Top QSs refuse to rule out appealing OGC decision to leave them off project management framework
Gleeds may consider an appeal after it missed out on a place on an £800m government framework, along with rival Cyril Sweett.
The two firms, which were shortlisted for the long-awaited list of recommended project managers unexpectedly failed to make the cut this week. The framework is being organised by Buying Solutions, an executive agency of the Office of Government Commerce (OGC).
Meanwhile, the relatively unknown firm Pick Everard, which has 390 staff, was among the 12 candidates accepted onto the four-year framework. These winners will be in with a chance of work worth £200m a year with Whitehall departments, the NHS, councils, police and other emergency services.
The successful bidders include the five incumbents: EC Harris, Gardiner & Theobald, Lend Lease Projects, Turner & Townsend and Drivers Jonas in consortium with Davis Langdon. They are joined by Capita Symonds, Faithful + Gould, Mace, Mott MacDonald, Jacobs, Rider Levett Bucknall and Pick Everard.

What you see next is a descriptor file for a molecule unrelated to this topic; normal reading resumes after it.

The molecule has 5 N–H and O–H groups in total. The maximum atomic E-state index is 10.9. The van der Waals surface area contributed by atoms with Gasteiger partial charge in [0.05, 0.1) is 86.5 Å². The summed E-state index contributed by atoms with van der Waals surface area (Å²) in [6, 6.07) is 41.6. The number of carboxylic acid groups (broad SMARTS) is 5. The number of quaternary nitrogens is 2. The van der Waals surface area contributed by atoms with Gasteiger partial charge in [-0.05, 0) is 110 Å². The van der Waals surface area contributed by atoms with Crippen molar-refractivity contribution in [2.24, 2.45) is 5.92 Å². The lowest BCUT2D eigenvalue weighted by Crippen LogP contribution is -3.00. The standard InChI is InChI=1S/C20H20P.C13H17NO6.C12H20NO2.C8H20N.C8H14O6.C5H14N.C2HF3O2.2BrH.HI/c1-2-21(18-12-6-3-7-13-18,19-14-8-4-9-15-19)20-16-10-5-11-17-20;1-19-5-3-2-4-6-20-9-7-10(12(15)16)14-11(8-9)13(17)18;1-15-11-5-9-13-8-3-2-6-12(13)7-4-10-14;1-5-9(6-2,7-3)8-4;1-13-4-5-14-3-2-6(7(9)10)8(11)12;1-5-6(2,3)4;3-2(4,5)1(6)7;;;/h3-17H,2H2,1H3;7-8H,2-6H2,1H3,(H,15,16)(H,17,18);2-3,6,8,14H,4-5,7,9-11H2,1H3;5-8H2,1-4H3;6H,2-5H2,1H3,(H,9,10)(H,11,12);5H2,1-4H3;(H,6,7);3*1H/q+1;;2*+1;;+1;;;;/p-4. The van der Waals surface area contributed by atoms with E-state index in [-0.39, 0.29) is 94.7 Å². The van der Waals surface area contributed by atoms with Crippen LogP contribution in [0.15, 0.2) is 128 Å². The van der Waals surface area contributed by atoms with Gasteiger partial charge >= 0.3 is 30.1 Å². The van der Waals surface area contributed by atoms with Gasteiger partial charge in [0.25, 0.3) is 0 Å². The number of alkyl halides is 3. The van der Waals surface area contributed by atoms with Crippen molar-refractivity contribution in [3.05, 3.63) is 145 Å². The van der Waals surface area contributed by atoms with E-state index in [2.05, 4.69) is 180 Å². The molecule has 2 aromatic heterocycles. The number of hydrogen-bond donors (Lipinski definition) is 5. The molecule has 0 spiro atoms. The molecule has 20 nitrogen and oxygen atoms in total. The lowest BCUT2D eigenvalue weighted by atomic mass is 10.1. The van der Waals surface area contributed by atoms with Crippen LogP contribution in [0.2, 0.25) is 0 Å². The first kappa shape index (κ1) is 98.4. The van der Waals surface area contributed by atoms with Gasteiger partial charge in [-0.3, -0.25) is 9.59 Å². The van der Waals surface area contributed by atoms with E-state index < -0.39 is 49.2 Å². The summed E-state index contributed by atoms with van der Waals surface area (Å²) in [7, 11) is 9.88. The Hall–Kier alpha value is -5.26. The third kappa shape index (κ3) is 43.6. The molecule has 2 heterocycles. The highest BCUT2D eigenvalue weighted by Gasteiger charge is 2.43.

A Gleeds spokesperson said the firm was “surprised and disappointed not to be included”. He said: “It is early in the process. We are examining the feedback we’ve been given to see if there are areas we can learn from.”
The firm is said to be “considering its options”, which could include an appeal. Dean Webster, Cyril Sweett’s chief executive, said he was not planning a challenge, but did not rule it out. He said: “We’re assessing what they said about us before making any decisions.”
Bids from Arup, Appleyards, Carillion TPS Schal, Parsons Brinckerhoff, Mouchel and MWH also failed.
One senior consultant said: “Gleeds and Cyril Sweett are the surprising absences.”
The same thing happened with the LSC framework. Firms with a strong education record got left off.”
Buying Solutions said it was unable to comment.
Why it matters
Getting onto the OGC framework has been high on consultants’ agenda since the body announced it was expanding the list from five to 12 teams last year. It prequalifies firms to act as project managers on capital projects for any public sector body that chooses to sign up. The framework is not compulsory but it is considered a good route into the public sector market. Current estimates value it at up to £800m over four years, although this may fall as spending is reined back.